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  7. loonypapa
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    loonypapa Member

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    I respectfully disagree that backstory and historical setting should stay locked up, and that characters should be relied upon as the sole tellers of the story. It actually should depend on the work and the story. (Although I would agree that the backstory should be meaningful to propelling the story forward.) I have a couple of examples:

    The Da Vinci Code - huge, epic backstory, that is doled out in generous portions from the first sentence to the last.
    The Source - another huge, epic story, with copious amounts of historic setting, relayed in great detail across thousands of years through multiple families.
    Red Storm Rising - backstory takes up the first 50 pages or so of a 600 page novel.
     
  8. Lew
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    Lew Contributing Member Contributor

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    Red Storm Rising was Tom Clancy's second book and was basically a very well-depicted outline of a hypothetical war between the US, NATO and the Soviet Union. The story was very good but it was ALL back story, with the characters playing bit parts in what was essentially 3rd person narration. It was published by the US Naval Institute which liked his approach and specializes in non-fiction. It was of great interest to military professionals of the era, such as myself, and to us, like to him, the characters were secondary to the wargame scenario derived from information best left unsaid. The other two might work if you are a known author like Dan Brown or Michener, and Michener is famous for being able to hook his reader on back story, especially when like The Source, the story spans several millennia.

    As for me, and my recommendation to new writers, is to develop your backstory, or your historical matrix, but dole it out parsimoniously, don't hit your reader over the head with it. And you don't have to use all of it. My WIP took my party of Romans on a first century sea voyage from the Red Sea across the Indian Ocean to China, and back overland. I have a ton of historical background that never left my research folder or archive files, because my characters didn't see it, and it wasn't relative to the story.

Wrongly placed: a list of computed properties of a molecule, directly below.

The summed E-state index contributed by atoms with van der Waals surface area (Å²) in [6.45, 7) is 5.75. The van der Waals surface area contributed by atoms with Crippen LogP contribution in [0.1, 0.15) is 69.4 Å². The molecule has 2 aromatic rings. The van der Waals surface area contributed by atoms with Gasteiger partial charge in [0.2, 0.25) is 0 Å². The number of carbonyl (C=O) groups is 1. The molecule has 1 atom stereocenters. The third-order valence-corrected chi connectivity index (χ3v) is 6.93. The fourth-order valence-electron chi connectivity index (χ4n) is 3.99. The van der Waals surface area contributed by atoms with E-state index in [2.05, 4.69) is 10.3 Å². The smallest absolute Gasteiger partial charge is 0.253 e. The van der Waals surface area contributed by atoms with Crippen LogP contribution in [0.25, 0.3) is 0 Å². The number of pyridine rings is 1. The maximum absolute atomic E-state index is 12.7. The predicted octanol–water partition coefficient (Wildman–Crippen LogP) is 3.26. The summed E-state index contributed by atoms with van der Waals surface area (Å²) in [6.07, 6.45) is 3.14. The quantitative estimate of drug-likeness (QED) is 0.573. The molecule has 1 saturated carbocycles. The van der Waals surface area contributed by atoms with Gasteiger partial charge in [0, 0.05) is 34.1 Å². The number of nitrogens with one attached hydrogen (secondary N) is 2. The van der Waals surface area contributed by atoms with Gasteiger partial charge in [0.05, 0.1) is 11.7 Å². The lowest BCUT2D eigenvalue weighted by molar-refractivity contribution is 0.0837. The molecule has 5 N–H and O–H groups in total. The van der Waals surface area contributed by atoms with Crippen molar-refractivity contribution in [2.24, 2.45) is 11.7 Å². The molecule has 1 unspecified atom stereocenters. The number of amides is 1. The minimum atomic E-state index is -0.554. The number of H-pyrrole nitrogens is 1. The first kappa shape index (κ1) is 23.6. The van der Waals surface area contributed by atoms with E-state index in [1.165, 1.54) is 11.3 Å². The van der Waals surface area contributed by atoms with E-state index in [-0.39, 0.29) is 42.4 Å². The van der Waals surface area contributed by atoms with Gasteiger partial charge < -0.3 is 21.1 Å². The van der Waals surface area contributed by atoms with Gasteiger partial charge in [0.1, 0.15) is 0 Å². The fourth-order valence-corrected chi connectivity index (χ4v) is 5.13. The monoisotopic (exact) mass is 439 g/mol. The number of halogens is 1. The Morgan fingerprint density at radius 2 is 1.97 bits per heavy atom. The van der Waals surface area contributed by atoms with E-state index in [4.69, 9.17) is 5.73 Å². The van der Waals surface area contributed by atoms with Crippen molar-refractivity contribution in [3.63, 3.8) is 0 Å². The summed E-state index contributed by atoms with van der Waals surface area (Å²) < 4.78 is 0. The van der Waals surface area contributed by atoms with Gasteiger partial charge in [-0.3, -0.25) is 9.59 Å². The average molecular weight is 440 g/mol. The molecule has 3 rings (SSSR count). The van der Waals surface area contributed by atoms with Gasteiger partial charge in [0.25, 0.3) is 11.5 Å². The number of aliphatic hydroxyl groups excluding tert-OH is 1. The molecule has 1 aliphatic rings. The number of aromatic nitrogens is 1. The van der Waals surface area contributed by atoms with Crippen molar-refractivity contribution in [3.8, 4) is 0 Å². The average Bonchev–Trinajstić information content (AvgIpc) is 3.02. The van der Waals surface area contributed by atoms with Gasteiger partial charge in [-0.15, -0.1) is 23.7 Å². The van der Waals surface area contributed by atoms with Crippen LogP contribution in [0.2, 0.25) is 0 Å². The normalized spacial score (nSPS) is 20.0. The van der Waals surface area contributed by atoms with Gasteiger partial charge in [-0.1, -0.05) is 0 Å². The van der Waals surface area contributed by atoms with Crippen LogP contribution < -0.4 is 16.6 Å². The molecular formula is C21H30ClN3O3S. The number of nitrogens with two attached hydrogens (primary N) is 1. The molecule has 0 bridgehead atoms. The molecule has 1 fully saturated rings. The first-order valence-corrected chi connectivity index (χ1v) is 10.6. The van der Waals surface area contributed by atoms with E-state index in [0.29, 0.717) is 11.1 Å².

When my characters got to Chang'an (modern Xian), I was expecting them pick up a caravan west for Rome, so I had a lot of detail of the city at the time: population 1M, formerly the capital, badly damaged in a civil war in 25AD and the emperor moved to Luoyang a few hundred miles east which they had just left, military units, archaeological maps, etc, However, when they got to Chang'an, they weren't able to go in, because the city guards were searching and scrutinizing all Buddhist monks with western faces (most of them then), and that was their disguise. Cover blown! So all they got to see were the three big parallel roads into the massive eastern wall from a distance, smoke, the Romans mentioning it looked as big as Rome, but more orderly (Rome was also 1M people then but sprawling, with meandering walls), and their native born translators telling them about the civil war 75 years ago. Then trying to turn an oxcart around against a steady stream of foot, horse and wagon traffic going both directions, without attracting too much attention. A bit of detail that the center lane of the big roads was reserved for the Chinese express post and military, keep the oxcart out of that lane or it might get run over. They had to look for a place to hide and build a new cover... they had all shaved their heads, including the woman, as part of the monk disguise, but otherwise a shaved head was the mark of an escaped prisoner or disgraced prostitute, another problem for them to solve. Where to go? Anywhere but here, north there were mountains, always good places to hide there.

    At 250K/800 pages it is well within the Michener range for length, but my betas have all liked the way both the setting and the characters emerged slowly as an adventure story, not as an historical treatise. It is also unpublished as yet! But... whatever works for you!
     
    Last edited: Apr 4, 2016
  9. aguywhotypes
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    aguywhotypes Active Member

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    I love Red Storm Rising and from that we have the board/miniature wargame Harpoon by Larry Bond, He worked a lot with Clancy on it didn't he? I owned the game at one time, never played it much, it's very complicated to say the least. https://boardgamegeek.com/boardgame/11432/harpoon-4
     
  10. Lew
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    Lew Contributing Member Contributor

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    Played too many real wargames to enjoy doing them again for fun! Yes, Larry Bond was mentioned as co-author in the book's credits.